2014 >>through September 2015<< 1.351
>>Fiscal Year
(October 1 – September 30)<<
[[2015]]>>2015-2016<< [[1.396]]>>1.430<<
[[2016]]>>2016-2017<< [[1.442]]>>1.477
2017-2018 1.527
2018-2019 1.577
2019-2020 1.628
2020-2021 1.682<<

Source: This table is based on the table of Construction Cost Inflation Factors published August 3, 2006 by Florida Department of Transportation (FDOT) Office of Policy Planning for FDOT Fiscal Year 2007 (July 1, 2006 to June 30, 2007). PDC Multiplier values have been interpolated onto a calendar year interval>>or onto a Miami-Dade County Fiscal Year respectively.
Note:
1. Use of the Present Day Cost multiplier was first implemented upon the April 22, 2009 effective date of Ordinance 09-08.<<
Section 2. Section 33E-9 of the Code of Miami-Dade County, Florida, is hereby amended to read as follows:
Sec. 33E-9. Fee computation by independent study.

The feepayer may elect, either prior to or subsequent to paying the scheduled impact fee (Section 33E-8), to utilize an independent fee computation study pursuant to the formula set forth in Section 33E-7(a). The feepayer shall provide the County Public Works >>and Waste Management << Director notice of intent to utilize an independent fee computation study prior to, but no later than, the time of application for a building permit. All such studies initiated after the issuance of a building permit shall be completed and submitted to the Public Works >>and Waste Management << Director within six (6) months of issuance of building permit. Nothing within this section shall allow a building permit for development activity to be issued without the payment of a road impact fee as provided for in Section 33E-6 herein >>or without an authorized deferral of payment upon acceptance of a letter of credit as provided in Section 33E-6.1 or upon the acceptance of a voluntary lien as provided in Section 33E-18.<<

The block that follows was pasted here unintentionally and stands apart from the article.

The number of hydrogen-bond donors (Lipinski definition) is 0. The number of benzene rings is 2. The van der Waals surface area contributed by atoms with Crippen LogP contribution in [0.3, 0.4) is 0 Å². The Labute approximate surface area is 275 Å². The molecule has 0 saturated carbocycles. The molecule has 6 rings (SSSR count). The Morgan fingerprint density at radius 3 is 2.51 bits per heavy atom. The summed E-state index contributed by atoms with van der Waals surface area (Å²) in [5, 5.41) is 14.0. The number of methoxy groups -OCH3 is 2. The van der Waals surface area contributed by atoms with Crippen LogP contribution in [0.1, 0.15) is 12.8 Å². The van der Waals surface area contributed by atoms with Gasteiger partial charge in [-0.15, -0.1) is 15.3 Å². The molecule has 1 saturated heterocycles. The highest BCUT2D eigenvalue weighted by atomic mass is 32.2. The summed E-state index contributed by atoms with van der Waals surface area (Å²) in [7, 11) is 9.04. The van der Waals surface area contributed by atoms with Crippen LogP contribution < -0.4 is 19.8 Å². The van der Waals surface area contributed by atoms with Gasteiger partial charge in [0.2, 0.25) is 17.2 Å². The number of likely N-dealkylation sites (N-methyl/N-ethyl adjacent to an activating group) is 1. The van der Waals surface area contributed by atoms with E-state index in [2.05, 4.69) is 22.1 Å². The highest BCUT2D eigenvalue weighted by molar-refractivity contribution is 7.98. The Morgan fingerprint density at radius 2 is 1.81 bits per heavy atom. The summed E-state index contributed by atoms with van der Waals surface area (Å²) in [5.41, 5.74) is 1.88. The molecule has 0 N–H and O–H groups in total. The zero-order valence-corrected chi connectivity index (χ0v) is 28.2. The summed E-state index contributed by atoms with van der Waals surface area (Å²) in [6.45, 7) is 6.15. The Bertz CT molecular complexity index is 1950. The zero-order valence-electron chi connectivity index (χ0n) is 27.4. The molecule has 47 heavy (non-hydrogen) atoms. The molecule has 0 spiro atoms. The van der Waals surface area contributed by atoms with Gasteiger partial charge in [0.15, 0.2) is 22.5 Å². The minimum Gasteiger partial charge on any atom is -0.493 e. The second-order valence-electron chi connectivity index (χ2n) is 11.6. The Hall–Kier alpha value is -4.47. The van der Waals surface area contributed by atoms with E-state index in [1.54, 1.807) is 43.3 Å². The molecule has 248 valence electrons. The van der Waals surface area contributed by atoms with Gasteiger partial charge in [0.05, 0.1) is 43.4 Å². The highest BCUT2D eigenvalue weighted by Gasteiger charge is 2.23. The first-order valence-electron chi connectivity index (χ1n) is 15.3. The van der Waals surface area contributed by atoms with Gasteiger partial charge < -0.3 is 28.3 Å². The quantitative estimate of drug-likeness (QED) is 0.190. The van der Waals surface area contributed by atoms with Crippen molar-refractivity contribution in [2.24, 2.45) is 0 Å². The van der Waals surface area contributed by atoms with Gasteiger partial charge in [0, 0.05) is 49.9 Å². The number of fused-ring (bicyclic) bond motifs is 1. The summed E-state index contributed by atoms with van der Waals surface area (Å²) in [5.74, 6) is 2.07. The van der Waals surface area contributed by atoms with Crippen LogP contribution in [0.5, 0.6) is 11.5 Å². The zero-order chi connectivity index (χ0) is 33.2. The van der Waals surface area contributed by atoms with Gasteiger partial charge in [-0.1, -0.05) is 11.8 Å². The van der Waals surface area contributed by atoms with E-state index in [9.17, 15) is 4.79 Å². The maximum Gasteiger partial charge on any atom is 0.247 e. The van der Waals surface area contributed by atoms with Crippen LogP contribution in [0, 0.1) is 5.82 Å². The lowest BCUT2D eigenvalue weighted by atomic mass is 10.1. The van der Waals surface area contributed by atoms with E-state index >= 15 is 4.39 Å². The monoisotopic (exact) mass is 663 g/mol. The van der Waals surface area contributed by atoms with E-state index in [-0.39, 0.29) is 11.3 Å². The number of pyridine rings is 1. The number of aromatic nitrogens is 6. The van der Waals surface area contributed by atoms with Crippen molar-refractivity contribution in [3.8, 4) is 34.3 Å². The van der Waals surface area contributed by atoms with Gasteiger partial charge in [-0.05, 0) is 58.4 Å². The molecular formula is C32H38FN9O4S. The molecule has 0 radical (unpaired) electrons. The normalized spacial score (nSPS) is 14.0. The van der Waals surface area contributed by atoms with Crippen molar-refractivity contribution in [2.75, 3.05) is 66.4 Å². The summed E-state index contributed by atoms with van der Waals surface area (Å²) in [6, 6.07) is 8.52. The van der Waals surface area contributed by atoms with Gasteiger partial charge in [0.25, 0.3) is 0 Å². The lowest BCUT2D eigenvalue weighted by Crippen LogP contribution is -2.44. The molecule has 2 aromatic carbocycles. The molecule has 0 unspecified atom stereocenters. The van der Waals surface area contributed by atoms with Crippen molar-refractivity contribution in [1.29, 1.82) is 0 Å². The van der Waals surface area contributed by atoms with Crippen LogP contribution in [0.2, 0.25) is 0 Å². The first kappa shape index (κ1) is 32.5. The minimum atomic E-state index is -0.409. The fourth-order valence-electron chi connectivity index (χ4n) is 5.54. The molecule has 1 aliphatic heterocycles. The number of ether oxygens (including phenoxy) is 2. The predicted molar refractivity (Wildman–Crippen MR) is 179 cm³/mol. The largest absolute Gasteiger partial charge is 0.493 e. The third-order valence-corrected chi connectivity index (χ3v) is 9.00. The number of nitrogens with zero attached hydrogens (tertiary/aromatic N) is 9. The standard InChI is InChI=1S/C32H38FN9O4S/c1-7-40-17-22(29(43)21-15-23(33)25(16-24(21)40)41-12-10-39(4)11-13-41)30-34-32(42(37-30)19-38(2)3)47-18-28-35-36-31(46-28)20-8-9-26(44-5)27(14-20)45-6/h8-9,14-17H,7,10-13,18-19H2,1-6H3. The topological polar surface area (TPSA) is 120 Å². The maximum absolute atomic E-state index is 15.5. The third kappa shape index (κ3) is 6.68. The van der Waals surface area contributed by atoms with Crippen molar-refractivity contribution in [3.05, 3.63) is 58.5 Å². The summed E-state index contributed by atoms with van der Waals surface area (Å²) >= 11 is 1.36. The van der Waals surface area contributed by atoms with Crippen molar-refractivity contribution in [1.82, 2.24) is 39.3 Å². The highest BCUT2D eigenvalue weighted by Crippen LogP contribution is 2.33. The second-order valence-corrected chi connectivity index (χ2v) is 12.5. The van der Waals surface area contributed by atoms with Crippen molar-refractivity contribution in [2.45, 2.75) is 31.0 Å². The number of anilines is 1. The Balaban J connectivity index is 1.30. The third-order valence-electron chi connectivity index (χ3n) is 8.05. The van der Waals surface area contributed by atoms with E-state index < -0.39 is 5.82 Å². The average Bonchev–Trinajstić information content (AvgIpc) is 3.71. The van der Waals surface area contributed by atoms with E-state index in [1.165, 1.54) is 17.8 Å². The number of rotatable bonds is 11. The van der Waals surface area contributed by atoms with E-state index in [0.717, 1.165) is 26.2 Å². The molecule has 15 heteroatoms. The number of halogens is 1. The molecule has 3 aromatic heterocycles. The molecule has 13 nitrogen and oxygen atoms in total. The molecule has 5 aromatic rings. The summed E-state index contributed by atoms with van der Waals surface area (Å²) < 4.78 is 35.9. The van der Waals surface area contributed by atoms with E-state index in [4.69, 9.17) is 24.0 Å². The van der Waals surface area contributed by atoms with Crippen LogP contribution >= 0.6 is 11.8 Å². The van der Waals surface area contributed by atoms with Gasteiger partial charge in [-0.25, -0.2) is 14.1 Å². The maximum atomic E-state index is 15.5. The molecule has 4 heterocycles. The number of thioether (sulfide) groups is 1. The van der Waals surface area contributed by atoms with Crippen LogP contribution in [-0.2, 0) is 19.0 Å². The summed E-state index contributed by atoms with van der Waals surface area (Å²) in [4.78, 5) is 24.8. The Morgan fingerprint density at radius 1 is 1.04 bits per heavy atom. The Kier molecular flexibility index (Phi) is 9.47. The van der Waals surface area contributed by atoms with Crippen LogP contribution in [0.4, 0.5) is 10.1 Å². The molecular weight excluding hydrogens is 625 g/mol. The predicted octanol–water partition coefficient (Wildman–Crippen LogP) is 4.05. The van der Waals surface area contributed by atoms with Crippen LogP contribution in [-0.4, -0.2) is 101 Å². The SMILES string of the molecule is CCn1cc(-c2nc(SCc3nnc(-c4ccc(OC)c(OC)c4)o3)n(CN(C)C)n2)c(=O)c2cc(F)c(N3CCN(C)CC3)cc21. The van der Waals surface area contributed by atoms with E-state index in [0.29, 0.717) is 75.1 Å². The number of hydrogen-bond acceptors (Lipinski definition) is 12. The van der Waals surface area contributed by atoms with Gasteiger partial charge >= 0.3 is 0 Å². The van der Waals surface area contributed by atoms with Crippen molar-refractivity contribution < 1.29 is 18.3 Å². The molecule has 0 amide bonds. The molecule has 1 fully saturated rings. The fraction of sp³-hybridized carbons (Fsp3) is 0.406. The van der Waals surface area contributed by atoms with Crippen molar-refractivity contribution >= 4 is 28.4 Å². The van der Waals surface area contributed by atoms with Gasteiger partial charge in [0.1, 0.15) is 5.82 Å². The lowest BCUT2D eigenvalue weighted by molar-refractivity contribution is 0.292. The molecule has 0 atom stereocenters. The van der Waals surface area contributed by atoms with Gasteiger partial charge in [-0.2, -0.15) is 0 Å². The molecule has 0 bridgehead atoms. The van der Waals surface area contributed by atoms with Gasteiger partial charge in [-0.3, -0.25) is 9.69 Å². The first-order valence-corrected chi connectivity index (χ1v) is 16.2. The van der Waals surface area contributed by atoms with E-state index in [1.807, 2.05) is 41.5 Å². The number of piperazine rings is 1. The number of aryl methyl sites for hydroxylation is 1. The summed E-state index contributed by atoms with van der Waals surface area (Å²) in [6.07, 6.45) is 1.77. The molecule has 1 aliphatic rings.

(a) If the feepayer elects to utilize an independent fee computation study, the feepayer shall, at [[his]] >>the feepayer’s<< own expense, prepare and present to the County Public Works >>and Waste Management<< Director such a study that shall document the basis upon which the value of each of the components of the fee formula set forth in Section 33E-7(a) was determined. [[The feepayer shall follow the impact fee study methodology contained in the impact fee manual.]] >>The study shall use a methodology that has been approved by the Public Works and Waste Management Director.<< [[Subjects of t]] >>T<>address<< the following >>subjects<< unless [[determined]] otherwise >>specified in writing<< by the Public Works >>and Waste Management<< Director:
(1) Trip generation rates;
(2) Average vehicle trip length;
(3) New vehicle trip rates;
(4) Non-transit trip percentages.

(b) The feepayer shall, at the time the independent fee computation study is submitted to the County Public Works >>and Waste Management<< Director, pay to the County >>Department of Regulatory and Economic Resources<< Director a nonrefundable independent study administrative cost in the amount set forth in the >>Implementing Order<< [[impact fee manual]] to be used solely [[by the County]] for the processing and review of the independent fee calculation study >>by the Public Works and Waste Management Department<<. This amount shall not be credited against the road impact fee payment >>and shall not be refunded.<<

(c) The County Public Works >>and Waste Management<< Director shall determine if an independent fee computation study:

(1) Adheres to the impact fee formula set forth in Section 33E-7(a);


(2) Provides complete, thorough, and accurate information;

>>(3) Complies with the methodology approved by the Public Works and Waste Management Director; and<<